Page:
What was the inspiration for “Home”? Simply stated, “Tahoe”. A.J. also watches a lot of Justin Majeczky  and Tom Lowe’s time-lapses for inspiration. He really wanted to create a film about Tahoe and the biggest motivator was himself.

“I’m a part of this community, Tahoe is a laid back town. Everyone is on ‘Tahoe Time’. We have this inherent beauty that makes us more connected to what’s around us. And that makes us think a lot differently. Good ideas. Talented people. Out of the box thinkers. I’m gonna miss Tahoe.”

But who didn’t love when the credits rolled and he thanked his parents, Jim and Lori Marino. “They have been the biggest supporters. Allowing me the ability to make independent decisions for myself.”

Both his parents work for the City of South Lake Tahoe. His dad, Jim Marino, is the assistant public works director and currently the project manager overseeing the new Bijou Bike Park, and his mom, Lori Marino, is the finance department’s associate management analyst. Did I mention that A.J.’s little sister Leah moved to Seattle this year as a sophomore to pursue her dream of being an Olympian for the US Hockey team? Parents, you did good.

From his summer working at Whattabike (to pay his parents back for his first camera) to his final project for Mountain Resort TV (Park Reports – a series documenting Michelle Parker’s life in Tahoe – coming out soon), A.J. feels he has learned from those around him. He credits Montana-raised photographer and Lite Pro Gear Crane owner Canyon Florey as a mentor. “I had the opportunity to use one of Canyon’s cranes in Yosemite. He invited me to be an intern and I learned how to use the equipment. That was the same time I began time-lapse photography. I built a lot of cranes that summer.” He also mentions locals Tim Peare and Ian Ruhter as others who have influenced him.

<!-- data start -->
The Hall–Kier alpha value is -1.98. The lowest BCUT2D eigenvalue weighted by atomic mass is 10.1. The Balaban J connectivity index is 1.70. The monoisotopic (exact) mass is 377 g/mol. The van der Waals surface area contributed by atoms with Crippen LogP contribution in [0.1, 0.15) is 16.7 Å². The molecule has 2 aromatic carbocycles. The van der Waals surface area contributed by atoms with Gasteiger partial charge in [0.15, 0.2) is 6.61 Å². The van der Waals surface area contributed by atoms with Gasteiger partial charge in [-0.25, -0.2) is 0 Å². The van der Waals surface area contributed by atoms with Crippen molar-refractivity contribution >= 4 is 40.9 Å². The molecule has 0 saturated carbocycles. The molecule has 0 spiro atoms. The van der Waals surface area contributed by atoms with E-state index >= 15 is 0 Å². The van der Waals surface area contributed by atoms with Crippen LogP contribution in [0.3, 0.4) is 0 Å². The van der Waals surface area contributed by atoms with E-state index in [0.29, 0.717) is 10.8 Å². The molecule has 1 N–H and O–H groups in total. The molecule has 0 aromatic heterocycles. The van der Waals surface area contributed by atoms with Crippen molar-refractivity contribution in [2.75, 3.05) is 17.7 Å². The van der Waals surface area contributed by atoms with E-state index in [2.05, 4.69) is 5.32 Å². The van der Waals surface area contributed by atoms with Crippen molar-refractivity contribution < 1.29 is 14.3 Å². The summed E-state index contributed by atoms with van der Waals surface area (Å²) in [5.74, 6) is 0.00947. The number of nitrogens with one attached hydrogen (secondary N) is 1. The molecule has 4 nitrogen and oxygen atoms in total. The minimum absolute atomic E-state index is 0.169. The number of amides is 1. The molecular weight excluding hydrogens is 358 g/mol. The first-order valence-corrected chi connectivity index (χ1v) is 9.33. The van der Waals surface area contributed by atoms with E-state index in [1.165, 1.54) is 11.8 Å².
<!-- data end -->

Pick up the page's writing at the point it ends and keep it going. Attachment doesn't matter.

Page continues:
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I reached out to Canyon and asked him what he thought about AJ and his art.

“AJ is a extremely talented camera operator. He is great at shooting video, photos, and time-lapse. I can’t wait to see what this kid produces in the future.”

A.J. said goodbye to Tahoe with a time-lapse video that captured the hearts of a community. He’s off on a new adventure with a group of lifelong buddies to Salt Lake City. He plans to attend SLCC to study marketing, a “fall back”, and land a job in cinematography while he continues to create time-lapse of the Utah landscape and make ski videos.

In five years he sees himself working for a cinematography company like Teton Gravity Research, Sherpa Cinema or Camp Four Collective.

I’m looking forwardquote2 to seeing more from A.J. He says that there is definitely another Tahoe tribute time-lapse in the future but since he just finished with this one he hasn’t had much time to think about it.

Well, I guess I’ll just wait then.

 A.J. would like to thank sponsors currently helping him out with gear Lite Pro Gear, Mountain Smith backpacks, Guayaki Yerba Mate, and of course, Jim and Lori Marino.